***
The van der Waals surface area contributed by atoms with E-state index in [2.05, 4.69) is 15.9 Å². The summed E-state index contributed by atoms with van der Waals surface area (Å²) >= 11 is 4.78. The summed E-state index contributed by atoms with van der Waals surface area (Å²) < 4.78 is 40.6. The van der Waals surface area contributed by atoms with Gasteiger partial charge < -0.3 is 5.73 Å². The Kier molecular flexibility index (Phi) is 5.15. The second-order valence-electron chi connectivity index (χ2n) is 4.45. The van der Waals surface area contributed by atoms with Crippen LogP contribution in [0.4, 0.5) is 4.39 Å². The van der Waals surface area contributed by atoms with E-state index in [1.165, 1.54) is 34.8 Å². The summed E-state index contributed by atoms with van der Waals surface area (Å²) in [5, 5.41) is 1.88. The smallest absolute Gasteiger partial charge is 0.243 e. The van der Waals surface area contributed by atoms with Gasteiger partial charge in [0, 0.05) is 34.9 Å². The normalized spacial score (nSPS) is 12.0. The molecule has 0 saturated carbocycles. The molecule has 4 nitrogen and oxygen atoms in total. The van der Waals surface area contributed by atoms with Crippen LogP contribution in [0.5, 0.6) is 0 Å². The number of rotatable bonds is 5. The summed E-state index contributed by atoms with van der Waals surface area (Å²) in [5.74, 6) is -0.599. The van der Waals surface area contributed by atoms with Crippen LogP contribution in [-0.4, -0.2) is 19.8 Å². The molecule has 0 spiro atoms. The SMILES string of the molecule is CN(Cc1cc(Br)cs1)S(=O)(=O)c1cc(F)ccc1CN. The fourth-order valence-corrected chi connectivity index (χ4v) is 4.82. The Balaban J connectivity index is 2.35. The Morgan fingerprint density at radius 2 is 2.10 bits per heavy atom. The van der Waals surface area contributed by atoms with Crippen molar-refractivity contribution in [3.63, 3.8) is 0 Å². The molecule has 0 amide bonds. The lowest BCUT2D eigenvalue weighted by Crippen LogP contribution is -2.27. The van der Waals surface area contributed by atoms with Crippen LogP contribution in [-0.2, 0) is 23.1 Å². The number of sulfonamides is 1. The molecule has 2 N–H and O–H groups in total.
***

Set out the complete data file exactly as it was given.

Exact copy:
The van der Waals surface area contributed by atoms with E-state index in [2.05, 4.69) is 15.9 Å². The summed E-state index contributed by atoms with van der Waals surface area (Å²) >= 11 is 4.78. The summed E-state index contributed by atoms with van der Waals surface area (Å²) < 4.78 is 40.6. The van der Waals surface area contributed by atoms with Gasteiger partial charge < -0.3 is 5.73 Å². The Kier molecular flexibility index (Phi) is 5.15. The second-order valence-electron chi connectivity index (χ2n) is 4.45. The van der Waals surface area contributed by atoms with Crippen LogP contribution in [0.4, 0.5) is 4.39 Å². The van der Waals surface area contributed by atoms with E-state index in [1.165, 1.54) is 34.8 Å². The summed E-state index contributed by atoms with van der Waals surface area (Å²) in [5, 5.41) is 1.88. The smallest absolute Gasteiger partial charge is 0.243 e. The van der Waals surface area contributed by atoms with Gasteiger partial charge in [0, 0.05) is 34.9 Å². The normalized spacial score (nSPS) is 12.0. The molecule has 0 saturated carbocycles. The molecule has 4 nitrogen and oxygen atoms in total. The van der Waals surface area contributed by atoms with Crippen LogP contribution in [0.5, 0.6) is 0 Å². The number of rotatable bonds is 5. The summed E-state index contributed by atoms with van der Waals surface area (Å²) in [5.74, 6) is -0.599. The van der Waals surface area contributed by atoms with Crippen LogP contribution in [-0.4, -0.2) is 19.8 Å². The molecule has 0 spiro atoms. The SMILES string of the molecule is CN(Cc1cc(Br)cs1)S(=O)(=O)c1cc(F)ccc1CN. The fourth-order valence-corrected chi connectivity index (χ4v) is 4.82. The Balaban J connectivity index is 2.35. The Morgan fingerprint density at radius 2 is 2.10 bits per heavy atom. The van der Waals surface area contributed by atoms with Crippen molar-refractivity contribution in [3.63, 3.8) is 0 Å². The molecule has 0 amide bonds. The lowest BCUT2D eigenvalue weighted by Crippen LogP contribution is -2.27. The van der Waals surface area contributed by atoms with Crippen LogP contribution in [-0.2, 0) is 23.1 Å². The number of sulfonamides is 1. The molecule has 2 N–H and O–H groups in total.